“Mom, I’m only eleven!”
“At your age I was already working, modeling and making a considerable sum from every photo shoot.”
“I don’t want my face plastered on a can of macaroni, thank you very much,” said Bells.
“I want to be a model,” said Sofia.
Bells made a strangling motion that sent Sofia behind her mother’s skirt.
“What do you want, then?” asked Catarina. “All I see you do is run around with those abominable boys, doing who knows what and coming home as dirty as a dog.”
Bells’ face flushed. “I’m not going to change just because you can’t stand dirty clothes.”
“Then get out of here. Out of my house!” Catarina waved her hand, her eyes throwing daggers. “Go live with your father, and don’t you dare come back here unless you’re clean and you’ve changed your mind.”
“Fine,” said Bells quietly. An iron determination rooted her to the spot. She flung her head high and professed in an injured tone, “I will make it on my own. You’ll see.”
Catarina took a step forward. “Belladonna Monterey—”
“I’m not Belladonna, I’m Bells.”
“Your name is Belladonna.”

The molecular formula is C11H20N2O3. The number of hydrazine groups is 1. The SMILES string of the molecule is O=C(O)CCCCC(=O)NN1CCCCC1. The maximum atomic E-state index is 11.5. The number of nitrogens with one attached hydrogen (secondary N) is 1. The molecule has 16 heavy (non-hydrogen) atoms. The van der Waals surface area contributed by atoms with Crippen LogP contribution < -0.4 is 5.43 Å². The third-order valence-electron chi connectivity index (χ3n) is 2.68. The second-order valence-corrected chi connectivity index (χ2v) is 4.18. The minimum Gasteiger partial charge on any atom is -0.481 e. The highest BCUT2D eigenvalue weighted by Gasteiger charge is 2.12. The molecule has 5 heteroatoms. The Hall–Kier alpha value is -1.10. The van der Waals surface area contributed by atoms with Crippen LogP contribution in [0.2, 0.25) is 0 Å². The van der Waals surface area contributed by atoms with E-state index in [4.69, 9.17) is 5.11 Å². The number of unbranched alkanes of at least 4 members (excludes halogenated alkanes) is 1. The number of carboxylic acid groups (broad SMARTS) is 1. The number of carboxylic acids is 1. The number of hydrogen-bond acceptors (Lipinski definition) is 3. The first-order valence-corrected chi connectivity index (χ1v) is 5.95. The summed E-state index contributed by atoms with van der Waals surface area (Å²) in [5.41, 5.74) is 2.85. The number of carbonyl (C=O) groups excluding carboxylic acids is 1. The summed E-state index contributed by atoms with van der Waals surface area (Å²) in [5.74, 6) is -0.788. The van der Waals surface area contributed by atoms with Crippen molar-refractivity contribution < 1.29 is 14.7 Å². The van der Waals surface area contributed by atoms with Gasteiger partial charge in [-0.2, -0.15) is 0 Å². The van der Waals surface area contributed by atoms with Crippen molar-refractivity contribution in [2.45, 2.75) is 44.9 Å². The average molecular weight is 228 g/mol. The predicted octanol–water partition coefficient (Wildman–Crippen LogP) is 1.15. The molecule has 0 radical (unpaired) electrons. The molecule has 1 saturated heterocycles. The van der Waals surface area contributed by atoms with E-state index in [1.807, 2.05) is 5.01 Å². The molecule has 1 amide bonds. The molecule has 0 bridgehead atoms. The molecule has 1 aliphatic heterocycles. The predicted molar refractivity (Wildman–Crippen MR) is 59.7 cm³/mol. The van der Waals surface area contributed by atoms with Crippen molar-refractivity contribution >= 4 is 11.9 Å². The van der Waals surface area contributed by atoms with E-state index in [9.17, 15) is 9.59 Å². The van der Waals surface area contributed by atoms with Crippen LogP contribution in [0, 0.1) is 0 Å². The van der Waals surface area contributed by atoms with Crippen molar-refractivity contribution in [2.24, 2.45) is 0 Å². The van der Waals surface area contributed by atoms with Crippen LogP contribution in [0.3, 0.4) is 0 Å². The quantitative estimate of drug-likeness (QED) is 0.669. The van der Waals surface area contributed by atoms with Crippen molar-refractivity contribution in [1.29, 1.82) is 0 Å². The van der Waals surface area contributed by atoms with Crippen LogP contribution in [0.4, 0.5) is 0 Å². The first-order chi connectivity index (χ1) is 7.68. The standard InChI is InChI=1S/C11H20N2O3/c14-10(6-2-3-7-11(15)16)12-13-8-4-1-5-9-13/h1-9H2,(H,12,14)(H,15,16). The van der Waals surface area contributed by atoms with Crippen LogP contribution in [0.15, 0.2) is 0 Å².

“No, it’s not!” Bells shook so hard, her voice quavered. “I’m Bells, I’m Bells, I’m Bells!” She turned on her heel and stormed to the garage.
“Come back this instant!” Catarina shouted, but it was too late.
What do you do when you’re mad? I’ll tell you what Bells did. She grabbed her bike and took off.
“I will run away, that’s what I’ll do,” she said through clenched teeth. “I’ll find a way to make it. I don’t need her. That will teach her to call me a poor scientist.”
She pedaled so fast her ponytail whipped in the wind and her eyes spilled over with tears. It took her no more than ten minutes to reach the duck pond where Peacock, Grand, and Rusty were already waiting. Without a glance at them, she dropped the bike and stomped to the stagnant water in search of something to hurl as far and as hard as possible. Her eyes fell on a dark corner sticking out of the mud. She kneeled, clasped it, and pulled. Out came a thick leather-bound tome. It was as large and as heavy as her choir teacher’s notebook. Without a second thought Bells chucked it right at the ducks, sending them flying with cries of displeasure.